GM’s products are improving now that the early efforts of Bob Lutz are being seen. While cars like the Saturn Aura and trucks like the Lambda Crossover SUVs and GMT900s have set the tone, Lutz’ real impact has been seen on the 2008 Cadillac CTS and 2008 Chevrolet Malibu. Both of these cars will serve to cement GM’s car lineup for years to come.
Couldn’t help but take this shot of the former Nissan Headquarters Building. The first time I saw it in 1982 it had both Nissan and DATSUN nomenclature on the fascia. So we’ll put this blurb under the “History, Heritage, and Yarns” section.
You remember way last year, Nissan North America moved its headquarters from Gardena, California to Nashville, Tennessee. They moved from a complex at the intersection of 190th Street and Figueroa. Not the best neighborhood, but withing shouting distance of the American headquarters of Toyota and Honda (both in adjacent Torrance). Nissan’s complex included the headquarters tower… a 1960s edifice that really is much smaller than it looks. The tower is visible from the 405 Freeway, 91 Freeway and the 110 Freeway. And as an added bonus, if your office was in right place you could stare the pilot of the Goodyear Blimp in the face as he jockeyed the blimp to its field just blocks away.
The NNA complex included not only the headquarters but also separate buildings for marketing, planning, engineering, vehicle storage and display… all things necessary to have a fully functioning automotive distributorship.
Well, NNA moved to Nashville into temporary digs in the Bell South Building. If you Google “Batman Building Nashville” you can find many images. While the Bell South Building is very distinctive, the Nissan folks are housed in typical cube farms with practically nothing to remind them that they are in the auto business. That comes next year when they finally get their own building in Franklin, Tennessee on the outskirts of Nashville.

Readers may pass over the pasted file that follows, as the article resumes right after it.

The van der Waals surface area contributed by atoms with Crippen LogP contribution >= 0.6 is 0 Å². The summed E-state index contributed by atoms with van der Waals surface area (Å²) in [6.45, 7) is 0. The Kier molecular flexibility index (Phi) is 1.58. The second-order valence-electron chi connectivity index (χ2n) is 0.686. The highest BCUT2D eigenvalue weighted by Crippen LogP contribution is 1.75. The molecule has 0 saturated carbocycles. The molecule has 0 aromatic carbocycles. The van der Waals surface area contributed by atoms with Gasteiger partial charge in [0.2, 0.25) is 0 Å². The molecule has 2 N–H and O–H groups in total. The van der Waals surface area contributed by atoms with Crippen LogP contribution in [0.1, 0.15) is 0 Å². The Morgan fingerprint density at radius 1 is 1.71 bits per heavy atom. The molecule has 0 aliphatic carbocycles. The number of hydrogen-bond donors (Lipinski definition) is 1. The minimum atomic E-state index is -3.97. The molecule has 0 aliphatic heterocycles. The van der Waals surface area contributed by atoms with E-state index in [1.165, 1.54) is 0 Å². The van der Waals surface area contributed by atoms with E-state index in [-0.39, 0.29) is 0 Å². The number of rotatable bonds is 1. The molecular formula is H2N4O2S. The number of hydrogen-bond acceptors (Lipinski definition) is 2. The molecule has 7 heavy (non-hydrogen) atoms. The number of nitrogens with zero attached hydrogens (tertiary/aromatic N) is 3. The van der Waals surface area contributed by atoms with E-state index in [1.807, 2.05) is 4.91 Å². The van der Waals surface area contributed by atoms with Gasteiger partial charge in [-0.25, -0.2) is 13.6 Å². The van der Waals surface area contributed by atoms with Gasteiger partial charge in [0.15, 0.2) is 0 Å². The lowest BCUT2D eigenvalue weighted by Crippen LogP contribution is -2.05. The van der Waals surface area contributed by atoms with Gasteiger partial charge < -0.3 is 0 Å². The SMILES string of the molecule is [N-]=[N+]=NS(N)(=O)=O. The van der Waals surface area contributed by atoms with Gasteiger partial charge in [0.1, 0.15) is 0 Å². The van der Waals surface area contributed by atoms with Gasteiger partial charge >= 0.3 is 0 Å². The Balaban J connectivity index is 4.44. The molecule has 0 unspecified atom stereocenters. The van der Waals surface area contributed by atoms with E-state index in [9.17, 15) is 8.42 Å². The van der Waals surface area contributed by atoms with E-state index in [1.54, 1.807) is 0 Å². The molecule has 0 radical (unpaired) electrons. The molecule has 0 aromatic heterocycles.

No wonder they have been disoriented.
The Nissan Rogue is a small Crossover SUV derived from the Nissan/Renault global C-Class platform – i.e. Nissan Sentra, Nissan Qashqai, Renault Megane. VehicleVoice was given the chance to drive several Rogues in the desert East of San Diego. Here’s the scoop.
Justification for Rogue – It Was Easy to Do
The 4-cylinder-only Rogue begs the question, “Why?” Did Nissan feel they HAD TO add a small Crossover SUV to their lineup to compete with the Honda CR-V? Yes. Is there anything particularly intriguing about Rogue? No. It is another is a plethora of conveniently sized, pleasant to drive, reasonably priced small wagons available with all wheel drive. So, I guess it is OK to call it a “Crossover SUV” because definitions in the segment are very broad.
Rogue’s styling does not turn heads. Its target market is the same one as all the other small wagons – married male in early 30s just starting a family and needing more utility than his previous sporty coupe (or more likely Chevrolet Silverado or Dodge Ram full size pickup) gave him. Not that we are down on the Rogue. It’s just that it doesn’t answer questions much differently from any other small Crossover SUV.
Nissan North America Vice President of Product Planning, Larry Dominique, gives walkaround of new Rogue in San Diego
Conclusion: Nissan had a competent, flexible global platform that could be efficiently stretched from a sedan (Sentra) to a small Crossover. It couldn’t carry a V6, but that’s OK because the class leading Honda CR-V doesn’t have a V6 either. So here we have a low cost program, assembled in Kyushu, Japan that can fill a niche in the broad Nissan lineup.
During the last week of March 2007, 1,254 VehicleVoice panelists responded to an Internet survey concerning their opinion of major automakers in the USA. VehicleVoice asked these questions because the opinion of buyers and their attitudes towards various aspects of a manufacturer’s image are critically important. Managing image and opinion plus understanding what is driving that opinion can influence whether a person will positively consider or reject a brand next time they are in the market.
The key question in the VehicleVoice survey was whether the respondent’s opinion of a manufacturer had changed since this time last year. If their opinion had changed, the panel member was given the chance to explain why their opinion had changed. We received over 5,000 comments concerning these manufacturers. Some were as short one word. Some were as long as a page of 10-point type. Folks really had a lot to say and their comments were fascinating.
Discussion for each of the brands is below the fold.